For homebrew enthusiasts intent on creating their own original titles, the challenges are even greater. Some systems, like the Atari 2600, are supported by relatively stable PC emulators. Other more obscure systems, like the Sega CD, require the home developer to track down an original development kit. Even more daunting is the task of overcoming the myriad vagaries and bugs embedded in the hardware of the systems themselves. with no technical support from the original console manufacturers, problems must be solved with a combination of ingenuity and advice from fellow amateur developers. Carl Forham, the owner of Songbird Productions who has programmed several Atari Lynx and Jaguar games commented, “The Jaguar had some very well known bugs in its architecture. So, sometimes we run into things that I don’t understand, and there are very few people to go ask anymore, when you don’t know what the answer is.”

R.W. Bivens concurs, “Not only is it next to impossible to find a Sega CD original dev kit, but, even worse than that, you try to find some really in-depth documentation and it’s almost non-existent. It’s not just the tools, it’s the knowledge.”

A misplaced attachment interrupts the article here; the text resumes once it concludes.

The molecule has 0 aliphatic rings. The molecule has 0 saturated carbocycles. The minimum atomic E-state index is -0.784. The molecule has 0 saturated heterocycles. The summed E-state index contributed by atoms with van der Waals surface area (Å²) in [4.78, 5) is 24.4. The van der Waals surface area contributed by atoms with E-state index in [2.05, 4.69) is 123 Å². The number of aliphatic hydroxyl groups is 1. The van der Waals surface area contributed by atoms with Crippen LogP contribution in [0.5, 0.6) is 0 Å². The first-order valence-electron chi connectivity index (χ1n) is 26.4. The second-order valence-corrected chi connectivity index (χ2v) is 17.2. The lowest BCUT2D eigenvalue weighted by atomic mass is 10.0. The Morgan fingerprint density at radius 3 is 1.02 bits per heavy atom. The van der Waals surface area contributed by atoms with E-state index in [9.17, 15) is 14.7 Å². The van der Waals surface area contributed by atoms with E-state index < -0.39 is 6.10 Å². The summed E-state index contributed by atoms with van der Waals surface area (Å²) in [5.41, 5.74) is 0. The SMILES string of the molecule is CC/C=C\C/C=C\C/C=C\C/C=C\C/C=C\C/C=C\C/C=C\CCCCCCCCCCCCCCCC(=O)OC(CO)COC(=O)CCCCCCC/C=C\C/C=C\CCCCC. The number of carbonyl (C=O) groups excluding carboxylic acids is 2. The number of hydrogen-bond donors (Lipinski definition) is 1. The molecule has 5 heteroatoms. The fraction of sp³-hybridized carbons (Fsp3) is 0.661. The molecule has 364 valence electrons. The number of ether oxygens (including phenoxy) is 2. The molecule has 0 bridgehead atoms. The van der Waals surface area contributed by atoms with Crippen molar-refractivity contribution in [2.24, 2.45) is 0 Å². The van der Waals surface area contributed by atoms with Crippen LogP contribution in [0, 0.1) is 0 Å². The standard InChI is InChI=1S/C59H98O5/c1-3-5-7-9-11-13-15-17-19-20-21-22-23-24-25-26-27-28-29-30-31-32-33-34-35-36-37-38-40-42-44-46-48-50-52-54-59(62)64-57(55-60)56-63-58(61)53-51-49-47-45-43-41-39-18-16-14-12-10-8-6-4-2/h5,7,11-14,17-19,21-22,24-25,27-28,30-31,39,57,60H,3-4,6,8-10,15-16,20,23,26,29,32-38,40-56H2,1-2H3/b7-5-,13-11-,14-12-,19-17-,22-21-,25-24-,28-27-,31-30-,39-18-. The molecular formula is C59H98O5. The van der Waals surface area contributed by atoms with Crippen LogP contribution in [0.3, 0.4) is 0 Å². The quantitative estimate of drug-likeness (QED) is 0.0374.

Once completed, getting the game into a playable form in another laborious step in the process, especially for cartridge based systems like the Lynx or Atari 2600. “It’s fairly easy, it’s just time consuming,” observes Joe Grand, programmer of the homebrew classic SCSIcide. “If you use old cartridges, you can strip the old labels using a heat gun and paint stripper, then, you put on a new label.” Modifications must also be made to the original circuit boards. In hopes of making things easier for fellow home developers, Grand is now marketing his own line of 2600 circuit boards which are available online at, and plans to debut a line of custom colored cartridge casings in the next year.